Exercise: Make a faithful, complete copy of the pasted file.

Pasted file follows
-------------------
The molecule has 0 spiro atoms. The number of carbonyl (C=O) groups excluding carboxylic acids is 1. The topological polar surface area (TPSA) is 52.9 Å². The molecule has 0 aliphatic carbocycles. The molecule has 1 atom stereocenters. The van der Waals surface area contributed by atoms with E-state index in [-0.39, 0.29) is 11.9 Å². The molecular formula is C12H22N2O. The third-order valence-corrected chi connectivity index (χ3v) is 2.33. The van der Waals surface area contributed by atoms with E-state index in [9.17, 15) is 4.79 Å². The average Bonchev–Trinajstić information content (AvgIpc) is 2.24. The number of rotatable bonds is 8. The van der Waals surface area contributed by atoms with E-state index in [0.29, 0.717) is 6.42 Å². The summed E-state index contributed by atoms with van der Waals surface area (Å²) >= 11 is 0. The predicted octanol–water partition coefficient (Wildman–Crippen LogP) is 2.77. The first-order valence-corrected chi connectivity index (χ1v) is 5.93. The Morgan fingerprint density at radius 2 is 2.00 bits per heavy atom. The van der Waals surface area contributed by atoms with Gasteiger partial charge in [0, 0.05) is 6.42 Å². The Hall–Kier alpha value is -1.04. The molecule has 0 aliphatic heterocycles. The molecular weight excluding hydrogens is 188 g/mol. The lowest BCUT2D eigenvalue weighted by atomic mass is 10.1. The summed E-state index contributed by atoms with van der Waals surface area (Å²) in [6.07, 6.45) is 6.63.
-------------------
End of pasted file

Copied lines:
The molecule has 0 spiro atoms. The number of carbonyl (C=O) groups excluding carboxylic acids is 1. The topological polar surface area (TPSA) is 52.9 Å². The molecule has 0 aliphatic carbocycles. The molecule has 1 atom stereocenters. The van der Waals surface area contributed by atoms with E-state index in [-0.39, 0.29) is 11.9 Å². The molecular formula is C12H22N2O. The third-order valence-corrected chi connectivity index (χ3v) is 2.33. The van der Waals surface area contributed by atoms with E-state index in [9.17, 15) is 4.79 Å². The average Bonchev–Trinajstić information content (AvgIpc) is 2.24. The number of rotatable bonds is 8. The van der Waals surface area contributed by atoms with E-state index in [0.29, 0.717) is 6.42 Å². The summed E-state index contributed by atoms with van der Waals surface area (Å²) >= 11 is 0. The predicted octanol–water partition coefficient (Wildman–Crippen LogP) is 2.77. The first-order valence-corrected chi connectivity index (χ1v) is 5.93. The Morgan fingerprint density at radius 2 is 2.00 bits per heavy atom. The van der Waals surface area contributed by atoms with Gasteiger partial charge in [0, 0.05) is 6.42 Å². The Hall–Kier alpha value is -1.04. The molecule has 0 aliphatic heterocycles. The molecular weight excluding hydrogens is 188 g/mol. The lowest BCUT2D eigenvalue weighted by atomic mass is 10.1. The summed E-state index contributed by atoms with van der Waals surface area (Å²) in [6.07, 6.45) is 6.63.